PS5 And PS4 System Update Now Live With Variable Refresh Rate On The Horizon

PS5 and PS4 owners finally have access to the full firmware update that was previously introduced to Sony's beta participants back in February. This update comes with many quality of life changes that make PlayStation more accessible and more convenient, and it even sounds like Sony is making way for "variable refresh rate" support in the near future.

Among these new additions are a few widely-requested methods for keeping game catalogs organized by preference, and they include genre filters and a new toggle switch called "Keep in home" that allows you to pin games to the front page of your PlayStation 5 dashboard. PlayStation 4 owners don't get nearly the same number of new features, but they can finally turn the volume down on specific party members, something that PlayStation 5 owners could already do.

Two of the biggest accessibility changes are the addition of a new Screen Reader with support for up to 15 languages, and a new Mono Audio toggle for headphones, which ensures the same audio is played on both sides of a single set of headphones. For those who missed the PS4's voice command function, this firmware update seems to be reintroducing voice commands for the PS5, albeit currently limited to simple commands like "Turn on Elden Ring". You can toggle this function in the Voice Command (Preview) settings menu.

Quality of life changes come to PS App and Game Base

There's a lot to unpack with this update, but it's especially important for PlayStation owners who like to connect with one another using Parties. These let multiple PlayStation Network accounts coexist in a shared space, where they can text message, send screenshots and videos, and voice chat with one another. It was already a competent system that worked well when paired with the optional PS App for smartphones and tablets, but now it has a few extra bells and whistles.

For starters, you can now choose whether to host an Open Party or a Closed Party. The former allows any of your friends to also invite their friends to hang out while a voice chat is open, whereas the latter is closed to just those who are already in the same party. This allows a greater degree of control over who's involved, which can be helpful for maintaining privacy if that's what you want.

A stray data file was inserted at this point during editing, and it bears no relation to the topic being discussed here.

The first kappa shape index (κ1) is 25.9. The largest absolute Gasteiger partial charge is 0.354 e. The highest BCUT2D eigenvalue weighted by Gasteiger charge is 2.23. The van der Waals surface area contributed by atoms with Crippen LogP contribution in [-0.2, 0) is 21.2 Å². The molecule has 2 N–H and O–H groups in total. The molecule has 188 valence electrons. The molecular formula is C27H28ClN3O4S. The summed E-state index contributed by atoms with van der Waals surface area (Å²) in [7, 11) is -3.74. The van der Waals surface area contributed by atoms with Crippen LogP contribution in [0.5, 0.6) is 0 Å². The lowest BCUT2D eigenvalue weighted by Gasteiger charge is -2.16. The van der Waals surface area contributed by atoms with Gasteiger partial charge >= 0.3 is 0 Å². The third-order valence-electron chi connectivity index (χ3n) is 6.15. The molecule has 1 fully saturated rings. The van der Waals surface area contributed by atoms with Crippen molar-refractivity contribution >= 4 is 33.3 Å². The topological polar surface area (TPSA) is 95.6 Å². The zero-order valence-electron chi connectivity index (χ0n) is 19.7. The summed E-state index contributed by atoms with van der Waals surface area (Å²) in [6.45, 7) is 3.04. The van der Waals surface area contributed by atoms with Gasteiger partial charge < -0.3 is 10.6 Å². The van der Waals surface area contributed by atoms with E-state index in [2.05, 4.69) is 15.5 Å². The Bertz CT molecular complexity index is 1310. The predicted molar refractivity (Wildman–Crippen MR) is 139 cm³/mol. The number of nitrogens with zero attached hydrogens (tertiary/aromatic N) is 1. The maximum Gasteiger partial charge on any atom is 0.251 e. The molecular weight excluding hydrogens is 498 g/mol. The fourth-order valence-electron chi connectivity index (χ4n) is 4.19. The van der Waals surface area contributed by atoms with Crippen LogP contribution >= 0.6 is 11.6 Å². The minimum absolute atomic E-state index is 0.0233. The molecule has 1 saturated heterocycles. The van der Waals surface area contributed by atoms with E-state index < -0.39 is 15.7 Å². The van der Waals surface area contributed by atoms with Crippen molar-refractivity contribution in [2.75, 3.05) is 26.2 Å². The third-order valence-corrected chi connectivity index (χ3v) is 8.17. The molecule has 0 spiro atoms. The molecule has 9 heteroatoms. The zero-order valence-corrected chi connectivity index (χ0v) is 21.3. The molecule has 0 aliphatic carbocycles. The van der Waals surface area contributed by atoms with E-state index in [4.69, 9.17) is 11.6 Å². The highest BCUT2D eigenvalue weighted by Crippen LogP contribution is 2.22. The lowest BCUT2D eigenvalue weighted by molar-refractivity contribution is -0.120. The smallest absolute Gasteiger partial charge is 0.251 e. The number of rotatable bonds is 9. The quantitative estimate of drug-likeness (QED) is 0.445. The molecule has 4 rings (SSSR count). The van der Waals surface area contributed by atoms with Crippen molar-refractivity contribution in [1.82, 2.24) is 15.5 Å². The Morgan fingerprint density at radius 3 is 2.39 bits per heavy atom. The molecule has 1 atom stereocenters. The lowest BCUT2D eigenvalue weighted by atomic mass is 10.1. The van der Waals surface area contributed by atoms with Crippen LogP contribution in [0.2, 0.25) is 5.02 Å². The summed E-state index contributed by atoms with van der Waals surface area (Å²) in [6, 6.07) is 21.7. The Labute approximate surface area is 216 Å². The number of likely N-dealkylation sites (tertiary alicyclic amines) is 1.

It's now possible to share your screen with others more easily, too, and you can even activate a picture-in-picture mode that lets you watch somebody's shared screen while playing a game. This could help you, for instance, walk a friend through a difficult section of a video game that they're struggling with (or vice versa).

PS5 to get Variable Refresh Rate

It's significant news that the PS5 is set to finally receive a long-awaited feature: variable refresh rate support. If you've been following our coverage of NVIDIA G-Sync or AMD FreeSync, you'll already know why it's such a big deal that the PS5 is finally getting support for variable refresh rate-compatible TVs (those that use HDMI 2.1, or specifically have AMD FreeSync built-in).

As a quick refresher, variable refresh rate means your TV and your PlayStation 5 will be able to update frames at the same speeds rather than forcing your PlayStation to lock to the same speed as your TV. That's what it's currently doing in most games in order to avoid overlapping or artifacting frames, via a technique called V-Sync.

Essentially, the introduction of variable refresh rates could make PlayStation 5 games look way smoother and less jittery, but it sounds like developers will need to individually add support for each game. This is presumably so they can turn off V-Sync, which will no longer be necessary on PS5 systems that have VRR activated and ready to go. There is currently no news as to when this addition will be ready, but it  certainly sounds like we could hear more updates in the coming months.